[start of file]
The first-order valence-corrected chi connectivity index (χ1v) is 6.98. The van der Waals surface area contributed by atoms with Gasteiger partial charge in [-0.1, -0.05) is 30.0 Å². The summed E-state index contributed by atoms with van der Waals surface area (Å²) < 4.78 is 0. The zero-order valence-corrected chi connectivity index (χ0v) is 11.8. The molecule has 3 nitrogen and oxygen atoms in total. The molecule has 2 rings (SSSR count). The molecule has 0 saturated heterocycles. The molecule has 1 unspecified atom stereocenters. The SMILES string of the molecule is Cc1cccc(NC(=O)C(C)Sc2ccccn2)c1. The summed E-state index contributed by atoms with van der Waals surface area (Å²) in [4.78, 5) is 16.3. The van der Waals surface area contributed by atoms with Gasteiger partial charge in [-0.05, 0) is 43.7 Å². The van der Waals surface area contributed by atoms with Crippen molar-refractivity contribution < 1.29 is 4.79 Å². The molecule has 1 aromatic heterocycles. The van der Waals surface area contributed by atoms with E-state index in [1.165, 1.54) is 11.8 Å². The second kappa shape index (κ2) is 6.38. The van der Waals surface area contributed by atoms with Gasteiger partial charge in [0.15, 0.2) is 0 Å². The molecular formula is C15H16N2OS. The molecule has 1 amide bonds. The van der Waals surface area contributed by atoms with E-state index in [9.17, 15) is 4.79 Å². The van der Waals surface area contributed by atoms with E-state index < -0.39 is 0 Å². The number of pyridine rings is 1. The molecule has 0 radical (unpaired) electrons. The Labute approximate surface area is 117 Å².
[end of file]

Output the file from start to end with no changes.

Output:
The first-order valence-corrected chi connectivity index (χ1v) is 6.98. The van der Waals surface area contributed by atoms with Gasteiger partial charge in [-0.1, -0.05) is 30.0 Å². The summed E-state index contributed by atoms with van der Waals surface area (Å²) < 4.78 is 0. The zero-order valence-corrected chi connectivity index (χ0v) is 11.8. The molecule has 3 nitrogen and oxygen atoms in total. The molecule has 2 rings (SSSR count). The molecule has 0 saturated heterocycles. The molecule has 1 unspecified atom stereocenters. The SMILES string of the molecule is Cc1cccc(NC(=O)C(C)Sc2ccccn2)c1. The summed E-state index contributed by atoms with van der Waals surface area (Å²) in [4.78, 5) is 16.3. The van der Waals surface area contributed by atoms with Gasteiger partial charge in [-0.05, 0) is 43.7 Å². The van der Waals surface area contributed by atoms with Crippen molar-refractivity contribution < 1.29 is 4.79 Å². The molecule has 1 aromatic heterocycles. The van der Waals surface area contributed by atoms with E-state index in [1.165, 1.54) is 11.8 Å². The second kappa shape index (κ2) is 6.38. The van der Waals surface area contributed by atoms with Gasteiger partial charge in [0.15, 0.2) is 0 Å². The molecular formula is C15H16N2OS. The molecule has 1 amide bonds. The van der Waals surface area contributed by atoms with E-state index in [9.17, 15) is 4.79 Å². The van der Waals surface area contributed by atoms with E-state index < -0.39 is 0 Å². The number of pyridine rings is 1. The molecule has 0 radical (unpaired) electrons. The Labute approximate surface area is 117 Å².